Equal Strength Teams or Dominant Teams: Policy Analysis of NFL

34 Pages Posted: 25 Mar 2009 Last revised: 23 May 2013

See all articles by Burhan Biner

Burhan Biner

University of Minnesota - Twin Cities - Department of Economics

Date Written: March 25, 2009


In North America, professional sports leagues operate mostly as cartels. They employ certain policies such as revenue sharing, salary caps to ensure that teams get high revenues and players get high wages. There are two major hypotheses regarding the talent distribution among the teams that would maximize the total revenues; dominant teams rule and equal strength team rule. This paper examines the revenue structure of National Football League and proposes policy recommendations regarding talent distribution among the teams. By using a unique, rich data set on game day stadium attendance and TV ratings we are able to measure the total demand as a function of involved teams talent levels. Reduced form regression results indicates that TV viewers are more interested in close games, on the other hand stadium attendees are more interested in home teams dominance. Estimated demand for TV ratings and stadium attendance corroborates the findings of reduced form regressions, stadium demand and TV demand working against each other. We therefore propose a somewhat equal strength team policy where big market teams has a slight advantage over the others. Total revenues of the league is maximized under such a policy.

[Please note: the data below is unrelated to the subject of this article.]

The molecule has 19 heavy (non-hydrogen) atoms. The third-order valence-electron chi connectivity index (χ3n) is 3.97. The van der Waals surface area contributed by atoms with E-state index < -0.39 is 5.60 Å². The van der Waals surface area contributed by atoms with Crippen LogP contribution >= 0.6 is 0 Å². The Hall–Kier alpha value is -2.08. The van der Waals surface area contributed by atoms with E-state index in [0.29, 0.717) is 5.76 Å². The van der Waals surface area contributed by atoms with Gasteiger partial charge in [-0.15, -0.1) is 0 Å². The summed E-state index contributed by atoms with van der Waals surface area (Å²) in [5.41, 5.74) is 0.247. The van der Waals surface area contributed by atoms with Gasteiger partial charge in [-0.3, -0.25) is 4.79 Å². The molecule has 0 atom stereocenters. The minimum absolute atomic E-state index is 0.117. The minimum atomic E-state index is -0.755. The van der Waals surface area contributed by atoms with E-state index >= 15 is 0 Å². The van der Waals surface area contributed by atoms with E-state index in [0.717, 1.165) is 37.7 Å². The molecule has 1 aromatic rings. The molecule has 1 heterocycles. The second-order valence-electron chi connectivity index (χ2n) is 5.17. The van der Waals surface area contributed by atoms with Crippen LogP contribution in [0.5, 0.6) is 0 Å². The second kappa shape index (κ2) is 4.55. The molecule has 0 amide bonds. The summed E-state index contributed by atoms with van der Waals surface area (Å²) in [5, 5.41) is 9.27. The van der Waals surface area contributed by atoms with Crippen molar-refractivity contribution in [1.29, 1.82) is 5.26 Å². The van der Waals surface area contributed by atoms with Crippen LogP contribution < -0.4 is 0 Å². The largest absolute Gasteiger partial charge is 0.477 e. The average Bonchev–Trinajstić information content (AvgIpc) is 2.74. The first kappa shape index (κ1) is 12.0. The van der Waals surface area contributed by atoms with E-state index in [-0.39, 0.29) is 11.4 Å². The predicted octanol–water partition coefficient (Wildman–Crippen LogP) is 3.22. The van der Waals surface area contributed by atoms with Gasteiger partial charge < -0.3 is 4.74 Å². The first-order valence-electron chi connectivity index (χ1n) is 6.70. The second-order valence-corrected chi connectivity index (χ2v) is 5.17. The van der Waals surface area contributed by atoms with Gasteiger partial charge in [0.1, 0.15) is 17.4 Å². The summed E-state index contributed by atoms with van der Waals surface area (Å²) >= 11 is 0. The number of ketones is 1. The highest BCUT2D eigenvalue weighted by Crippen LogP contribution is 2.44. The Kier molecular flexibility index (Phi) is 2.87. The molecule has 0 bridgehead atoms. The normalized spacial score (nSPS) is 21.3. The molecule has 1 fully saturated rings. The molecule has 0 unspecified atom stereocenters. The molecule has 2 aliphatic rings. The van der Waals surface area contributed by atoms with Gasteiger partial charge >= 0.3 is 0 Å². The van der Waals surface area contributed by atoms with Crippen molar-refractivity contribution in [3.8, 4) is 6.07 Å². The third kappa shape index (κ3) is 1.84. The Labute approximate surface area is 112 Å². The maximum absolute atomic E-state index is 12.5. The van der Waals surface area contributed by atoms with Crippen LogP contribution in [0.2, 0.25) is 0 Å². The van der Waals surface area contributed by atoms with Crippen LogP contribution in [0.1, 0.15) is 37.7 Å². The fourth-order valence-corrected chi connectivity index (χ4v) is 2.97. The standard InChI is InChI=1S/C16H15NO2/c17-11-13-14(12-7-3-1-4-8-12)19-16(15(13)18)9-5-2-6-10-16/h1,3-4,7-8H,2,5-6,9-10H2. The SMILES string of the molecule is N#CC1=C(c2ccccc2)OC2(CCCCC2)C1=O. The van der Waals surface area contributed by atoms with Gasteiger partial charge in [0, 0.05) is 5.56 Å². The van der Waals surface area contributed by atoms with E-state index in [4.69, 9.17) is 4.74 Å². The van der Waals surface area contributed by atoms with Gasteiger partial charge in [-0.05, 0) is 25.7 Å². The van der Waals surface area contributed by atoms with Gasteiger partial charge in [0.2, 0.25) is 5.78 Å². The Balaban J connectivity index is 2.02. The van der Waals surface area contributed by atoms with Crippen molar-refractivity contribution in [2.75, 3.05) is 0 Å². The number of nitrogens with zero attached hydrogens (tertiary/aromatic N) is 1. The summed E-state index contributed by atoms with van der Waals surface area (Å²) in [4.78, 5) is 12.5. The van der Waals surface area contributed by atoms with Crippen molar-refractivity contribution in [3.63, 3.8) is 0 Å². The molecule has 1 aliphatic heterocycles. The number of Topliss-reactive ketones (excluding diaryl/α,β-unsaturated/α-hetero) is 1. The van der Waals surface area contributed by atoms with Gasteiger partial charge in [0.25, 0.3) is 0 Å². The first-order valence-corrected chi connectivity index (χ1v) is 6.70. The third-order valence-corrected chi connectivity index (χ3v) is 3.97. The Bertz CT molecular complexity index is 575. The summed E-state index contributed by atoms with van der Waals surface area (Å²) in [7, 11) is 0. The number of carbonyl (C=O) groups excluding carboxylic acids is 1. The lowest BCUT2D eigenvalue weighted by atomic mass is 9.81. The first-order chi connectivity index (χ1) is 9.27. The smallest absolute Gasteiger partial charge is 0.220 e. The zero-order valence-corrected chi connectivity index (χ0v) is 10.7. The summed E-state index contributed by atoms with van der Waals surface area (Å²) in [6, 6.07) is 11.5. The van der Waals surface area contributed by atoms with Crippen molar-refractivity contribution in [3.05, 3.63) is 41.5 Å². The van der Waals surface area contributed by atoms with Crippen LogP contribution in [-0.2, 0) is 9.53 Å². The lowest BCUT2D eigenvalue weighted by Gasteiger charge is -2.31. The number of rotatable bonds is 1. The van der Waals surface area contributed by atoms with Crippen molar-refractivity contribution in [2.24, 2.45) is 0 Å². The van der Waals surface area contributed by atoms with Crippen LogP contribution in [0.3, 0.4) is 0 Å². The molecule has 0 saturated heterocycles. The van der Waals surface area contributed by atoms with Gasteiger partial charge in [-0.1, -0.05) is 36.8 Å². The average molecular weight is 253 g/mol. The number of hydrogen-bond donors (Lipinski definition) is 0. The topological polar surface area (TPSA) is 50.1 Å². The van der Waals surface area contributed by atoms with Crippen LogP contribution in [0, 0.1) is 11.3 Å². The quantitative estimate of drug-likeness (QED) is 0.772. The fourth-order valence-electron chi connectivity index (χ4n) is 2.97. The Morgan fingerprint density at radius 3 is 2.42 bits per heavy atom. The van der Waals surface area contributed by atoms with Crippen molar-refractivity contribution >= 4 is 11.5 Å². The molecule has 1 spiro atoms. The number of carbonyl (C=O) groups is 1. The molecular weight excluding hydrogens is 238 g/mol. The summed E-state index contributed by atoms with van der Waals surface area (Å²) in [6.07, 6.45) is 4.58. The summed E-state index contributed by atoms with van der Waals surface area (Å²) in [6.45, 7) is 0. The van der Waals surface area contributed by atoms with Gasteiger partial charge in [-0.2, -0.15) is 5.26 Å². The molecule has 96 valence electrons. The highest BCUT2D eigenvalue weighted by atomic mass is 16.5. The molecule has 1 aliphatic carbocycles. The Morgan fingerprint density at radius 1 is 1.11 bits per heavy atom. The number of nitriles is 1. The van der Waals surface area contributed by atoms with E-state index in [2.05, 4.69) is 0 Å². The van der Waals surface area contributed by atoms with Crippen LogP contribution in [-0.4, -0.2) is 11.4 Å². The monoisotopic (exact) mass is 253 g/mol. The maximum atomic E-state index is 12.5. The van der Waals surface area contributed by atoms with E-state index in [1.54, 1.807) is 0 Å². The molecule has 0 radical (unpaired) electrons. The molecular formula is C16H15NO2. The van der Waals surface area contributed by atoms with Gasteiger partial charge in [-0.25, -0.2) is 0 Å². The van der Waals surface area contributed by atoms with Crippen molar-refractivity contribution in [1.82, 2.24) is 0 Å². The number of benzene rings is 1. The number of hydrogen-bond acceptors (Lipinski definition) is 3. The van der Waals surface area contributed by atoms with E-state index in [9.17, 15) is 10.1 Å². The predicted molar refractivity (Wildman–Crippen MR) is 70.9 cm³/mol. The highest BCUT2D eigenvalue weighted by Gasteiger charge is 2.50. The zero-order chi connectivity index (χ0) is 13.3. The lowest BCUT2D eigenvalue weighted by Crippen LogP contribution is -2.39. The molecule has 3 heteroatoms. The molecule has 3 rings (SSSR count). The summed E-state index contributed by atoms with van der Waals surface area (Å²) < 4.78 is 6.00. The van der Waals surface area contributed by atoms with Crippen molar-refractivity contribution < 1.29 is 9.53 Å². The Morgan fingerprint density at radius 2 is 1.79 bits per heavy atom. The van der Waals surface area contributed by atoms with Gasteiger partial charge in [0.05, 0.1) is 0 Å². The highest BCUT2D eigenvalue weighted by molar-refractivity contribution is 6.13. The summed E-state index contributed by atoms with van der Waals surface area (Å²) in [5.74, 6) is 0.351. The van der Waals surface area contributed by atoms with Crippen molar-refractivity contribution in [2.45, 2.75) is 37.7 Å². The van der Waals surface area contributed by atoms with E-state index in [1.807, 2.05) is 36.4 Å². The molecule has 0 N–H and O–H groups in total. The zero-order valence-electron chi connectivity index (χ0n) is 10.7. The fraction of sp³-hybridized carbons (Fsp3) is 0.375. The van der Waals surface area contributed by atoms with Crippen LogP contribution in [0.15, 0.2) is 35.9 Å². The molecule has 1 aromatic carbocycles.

Keywords: Perfect Competition, Dominant Team, Cartels

JEL Classification: C14, C34, L52, L83

Suggested Citation

Biner, Burhan, Equal Strength Teams or Dominant Teams: Policy Analysis of NFL (March 25, 2009). Available at SSRN: https://ssrn.com/abstract=1368145 or http://dx.doi.org/10.2139/ssrn.1368145

Burhan Biner (Contact Author)

University of Minnesota - Twin Cities - Department of Economics ( email )

271 19th Avenue South
Minneapolis, MN 55455
United States

HOME PAGE: http://condor.depaul.edu/~bbiner/

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